Mumbai, August 26 Nestled in the heart of India’s buzzing financial capital but still cast adrift, the fishing village of Worli has found a unique way to keep pace with the progress around it. Stepping out of their sheltered lives, women of the village are reaching out to markets worldwide through jewellery created from wood, glass and other materials.
Their products are in demand not only in India but also abroad. Inspiring them to make a mark for themselves is 27-year-old Tarun Thadani, a third generation resident of this settlement.
Thadani, a Business Management graduate from Bryant University in the U.S., initially set up an informal group of village women skilled in making jewellery out of natural elements like wood, glass and porcelain.
Working under the aegis of Worli Village Association, these women create jewellery sold under the brand name Tent.
“We export 50,000 to 500,000 pieces of jewellery every month, depending on the orders,” Thadani revealed.
Although the association was formalized only last year, he said the women have been working informally since 2003.
“I attended the first year of college at Bryant University but the village came calling and I returned. I finished my studies through correspondence,” he added.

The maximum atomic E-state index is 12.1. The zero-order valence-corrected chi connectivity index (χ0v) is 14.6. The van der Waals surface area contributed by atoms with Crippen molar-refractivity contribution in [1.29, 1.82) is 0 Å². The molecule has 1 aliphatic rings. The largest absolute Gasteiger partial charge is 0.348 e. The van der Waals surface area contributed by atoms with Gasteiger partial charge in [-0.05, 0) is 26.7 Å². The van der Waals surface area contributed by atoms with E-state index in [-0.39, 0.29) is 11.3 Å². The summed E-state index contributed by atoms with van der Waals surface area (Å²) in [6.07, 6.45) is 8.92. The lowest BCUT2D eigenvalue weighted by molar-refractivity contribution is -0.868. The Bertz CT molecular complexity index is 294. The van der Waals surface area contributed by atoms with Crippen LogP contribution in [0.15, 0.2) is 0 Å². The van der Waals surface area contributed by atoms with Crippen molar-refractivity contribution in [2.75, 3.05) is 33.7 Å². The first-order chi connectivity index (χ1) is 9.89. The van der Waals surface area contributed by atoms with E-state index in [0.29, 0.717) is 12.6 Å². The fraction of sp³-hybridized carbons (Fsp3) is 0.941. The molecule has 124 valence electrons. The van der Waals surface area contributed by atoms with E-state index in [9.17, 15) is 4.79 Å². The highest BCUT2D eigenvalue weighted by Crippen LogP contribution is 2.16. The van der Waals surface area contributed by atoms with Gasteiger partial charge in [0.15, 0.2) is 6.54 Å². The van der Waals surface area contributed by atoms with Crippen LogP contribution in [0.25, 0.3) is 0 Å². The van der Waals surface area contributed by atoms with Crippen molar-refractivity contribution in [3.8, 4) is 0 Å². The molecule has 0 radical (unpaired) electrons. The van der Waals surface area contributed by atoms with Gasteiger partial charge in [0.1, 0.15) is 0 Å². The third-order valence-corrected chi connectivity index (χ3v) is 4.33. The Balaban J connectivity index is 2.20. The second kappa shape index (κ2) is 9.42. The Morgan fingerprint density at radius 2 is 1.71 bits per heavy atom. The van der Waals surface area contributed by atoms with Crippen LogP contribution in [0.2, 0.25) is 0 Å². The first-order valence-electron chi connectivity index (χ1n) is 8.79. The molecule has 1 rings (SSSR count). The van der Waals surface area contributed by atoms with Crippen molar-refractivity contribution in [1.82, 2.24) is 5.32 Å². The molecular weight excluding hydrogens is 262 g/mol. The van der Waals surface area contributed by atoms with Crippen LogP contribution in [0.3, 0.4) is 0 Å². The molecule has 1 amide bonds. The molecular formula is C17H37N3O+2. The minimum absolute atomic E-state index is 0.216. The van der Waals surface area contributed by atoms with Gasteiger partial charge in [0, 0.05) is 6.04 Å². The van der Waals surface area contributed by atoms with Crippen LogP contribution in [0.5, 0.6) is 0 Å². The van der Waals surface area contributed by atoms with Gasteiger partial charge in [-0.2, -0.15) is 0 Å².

Women come to the workshop established at Thadani’s house to get raw materials. The supervisor, Leela Shinde, explains to them the kind of work required and hands over raw materials after making a register entry.
The women then go back home, assign it to other women in the group and deliver the finished product on time.
“On an average, about 60 women come to Thadani House on a regular basis. They reassign it to another group of 20 to 30 women in the neighborhood,” Thadani said.
“Hence, at any given point, we have around 1,500 women producing excellent designs in necklace, bracelets, earrings and anklets,” he said.
“There are 20,000 women in our village who have skills for jewellery making, cooking and stitching. We started off with jewellery making but will slowly venture into food production also,” Thadani said.
For women of the village, the work also means extra household income. “I have been working here for a year now and earn approximately Rs.75 a day,” said Meenakshi Shinde, a village resident.
According to Shinde, the job is convenient for women as they can work from home.
Meanwhile, Thadani is exploring other avenues of employment for the residents of the 600-year-old village.
He has opened a restaurant called Cool Chef Cafe. “The entire staff of the restaurant is from the village. The chef is my elder brother Kaviraj,” Thadani said.
The colonial style cafe, done up in bright, edgy colors with antique furniture, serves a range of cuisines, including oriental and continental dishes.
Worli village is one of the 189 ‘gaonthans’ (indigenous villages) of Mumbai established by Indians. Spread across an area of 72 acres, the village has a population of 100,000.
It stands on a land jutting into the sea. At the end of the village is a small Portuguese fort with remnants of an old armory, soldiers’ barracks and thick ramparts.
The fort, built on the Worli Hill, overlooked the Mahim Bay at a time when the city was made up of just seven islands. It was used as a lookout for enemy ships and pirates. Now, the fort overlooks the Bandra-Worli sealink.